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Contemporary R&B


Beep, beep, beep – An alarm sounds. Lights flash. Everyone is on alert. Emergency protocol in effect. It’s a Code Red state of emergency. Soul music is in trouble and one of the greatest R&B singers of a generation is sounding the alarm. Whispered voices have been expressing their concern for some time. Industry insiders talk of a change in the musical direction at radio. Critics blame millenials. Millenials blame the music. Artists blame each other. And everyone blames the Internet. But that’s not the whole story. Soul music is alive and well and “people love it when introduced to it properly,” R&B/Pop icon Monica explains. However, concerned about the future of the genre she loves so much, Monica returns with her seventh studio album appropriately titled Code Red.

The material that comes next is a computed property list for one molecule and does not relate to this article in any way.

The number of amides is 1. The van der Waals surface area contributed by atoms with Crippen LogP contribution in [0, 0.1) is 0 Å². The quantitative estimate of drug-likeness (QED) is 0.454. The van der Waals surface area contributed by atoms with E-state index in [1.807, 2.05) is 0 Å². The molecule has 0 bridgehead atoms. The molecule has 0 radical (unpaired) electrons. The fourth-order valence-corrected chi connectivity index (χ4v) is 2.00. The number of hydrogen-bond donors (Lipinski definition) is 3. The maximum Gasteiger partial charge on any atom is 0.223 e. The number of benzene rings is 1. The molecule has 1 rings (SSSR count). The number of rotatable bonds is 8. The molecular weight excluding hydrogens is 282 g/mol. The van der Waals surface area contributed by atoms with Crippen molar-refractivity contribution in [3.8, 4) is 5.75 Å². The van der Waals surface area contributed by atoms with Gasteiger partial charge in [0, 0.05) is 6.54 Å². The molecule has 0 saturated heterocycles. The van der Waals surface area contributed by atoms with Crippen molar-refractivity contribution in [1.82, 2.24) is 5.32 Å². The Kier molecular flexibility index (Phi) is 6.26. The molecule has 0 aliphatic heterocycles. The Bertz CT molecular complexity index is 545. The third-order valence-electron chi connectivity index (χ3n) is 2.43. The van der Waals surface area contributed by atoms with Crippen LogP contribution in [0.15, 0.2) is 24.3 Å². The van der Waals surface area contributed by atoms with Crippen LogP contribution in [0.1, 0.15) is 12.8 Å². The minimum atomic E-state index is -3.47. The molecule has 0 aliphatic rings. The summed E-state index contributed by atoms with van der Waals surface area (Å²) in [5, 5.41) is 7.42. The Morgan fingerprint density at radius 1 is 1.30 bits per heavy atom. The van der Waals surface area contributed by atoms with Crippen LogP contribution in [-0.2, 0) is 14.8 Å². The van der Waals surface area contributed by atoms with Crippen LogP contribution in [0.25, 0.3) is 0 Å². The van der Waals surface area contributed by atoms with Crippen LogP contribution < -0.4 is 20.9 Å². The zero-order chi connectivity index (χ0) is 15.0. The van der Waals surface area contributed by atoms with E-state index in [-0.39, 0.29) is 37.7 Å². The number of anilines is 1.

“As an artist and real genuine soul/R&B lover, I felt that it’s a state of emergency for the music. Its important for this generation to know and understand how important the music was and is to the world and we are best when we can bridge the sound between the old and the new,” Monica says. The Grammy Award winning singer knows this better than anyone.

Monica will inarguably be remembered in music as one of the most iconic soul singers of a generation. Her enviable resume detailing extraordinary musical contributions that started professionally at the tenderfoot age of 12 when her first major label deal was signed.